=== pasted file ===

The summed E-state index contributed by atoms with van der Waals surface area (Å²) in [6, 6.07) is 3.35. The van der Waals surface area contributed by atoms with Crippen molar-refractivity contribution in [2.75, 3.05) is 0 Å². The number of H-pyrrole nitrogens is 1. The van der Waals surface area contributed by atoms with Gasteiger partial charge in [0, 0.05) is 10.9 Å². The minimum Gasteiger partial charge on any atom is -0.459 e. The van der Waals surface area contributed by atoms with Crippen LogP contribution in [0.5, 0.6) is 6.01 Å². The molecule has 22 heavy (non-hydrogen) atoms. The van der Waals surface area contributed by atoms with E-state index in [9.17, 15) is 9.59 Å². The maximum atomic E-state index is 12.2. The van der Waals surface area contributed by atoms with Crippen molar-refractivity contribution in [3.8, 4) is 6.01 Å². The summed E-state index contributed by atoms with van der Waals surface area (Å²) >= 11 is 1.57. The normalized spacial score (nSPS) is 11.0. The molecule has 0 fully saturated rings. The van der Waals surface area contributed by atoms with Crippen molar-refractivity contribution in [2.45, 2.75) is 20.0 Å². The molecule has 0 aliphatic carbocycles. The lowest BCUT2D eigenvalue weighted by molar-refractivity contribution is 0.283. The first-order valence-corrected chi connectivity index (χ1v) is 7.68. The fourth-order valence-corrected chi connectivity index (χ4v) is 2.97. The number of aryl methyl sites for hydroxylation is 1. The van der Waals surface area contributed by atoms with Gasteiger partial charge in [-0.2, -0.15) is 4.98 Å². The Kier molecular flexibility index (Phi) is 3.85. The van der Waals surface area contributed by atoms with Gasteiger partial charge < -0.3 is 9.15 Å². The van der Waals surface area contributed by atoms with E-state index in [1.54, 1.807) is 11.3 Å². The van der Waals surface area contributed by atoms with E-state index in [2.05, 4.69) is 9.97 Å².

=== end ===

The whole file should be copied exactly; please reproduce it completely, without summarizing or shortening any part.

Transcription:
The summed E-state index contributed by atoms with van der Waals surface area (Å²) in [6, 6.07) is 3.35. The van der Waals surface area contributed by atoms with Crippen molar-refractivity contribution in [2.75, 3.05) is 0 Å². The number of H-pyrrole nitrogens is 1. The van der Waals surface area contributed by atoms with Gasteiger partial charge in [0, 0.05) is 10.9 Å². The minimum Gasteiger partial charge on any atom is -0.459 e. The van der Waals surface area contributed by atoms with Crippen LogP contribution in [0.5, 0.6) is 6.01 Å². The molecule has 22 heavy (non-hydrogen) atoms. The van der Waals surface area contributed by atoms with E-state index in [9.17, 15) is 9.59 Å². The maximum atomic E-state index is 12.2. The van der Waals surface area contributed by atoms with Crippen molar-refractivity contribution in [3.8, 4) is 6.01 Å². The summed E-state index contributed by atoms with van der Waals surface area (Å²) >= 11 is 1.57. The normalized spacial score (nSPS) is 11.0. The molecule has 0 fully saturated rings. The van der Waals surface area contributed by atoms with Crippen molar-refractivity contribution in [2.45, 2.75) is 20.0 Å². The molecule has 0 aliphatic carbocycles. The lowest BCUT2D eigenvalue weighted by molar-refractivity contribution is 0.283. The first-order valence-corrected chi connectivity index (χ1v) is 7.68. The fourth-order valence-corrected chi connectivity index (χ4v) is 2.97. The number of aryl methyl sites for hydroxylation is 1. The van der Waals surface area contributed by atoms with Gasteiger partial charge in [-0.2, -0.15) is 4.98 Å². The Kier molecular flexibility index (Phi) is 3.85. The van der Waals surface area contributed by atoms with Gasteiger partial charge < -0.3 is 9.15 Å². The van der Waals surface area contributed by atoms with E-state index in [1.54, 1.807) is 11.3 Å². The van der Waals surface area contributed by atoms with E-state index in [2.05, 4.69) is 9.97 Å².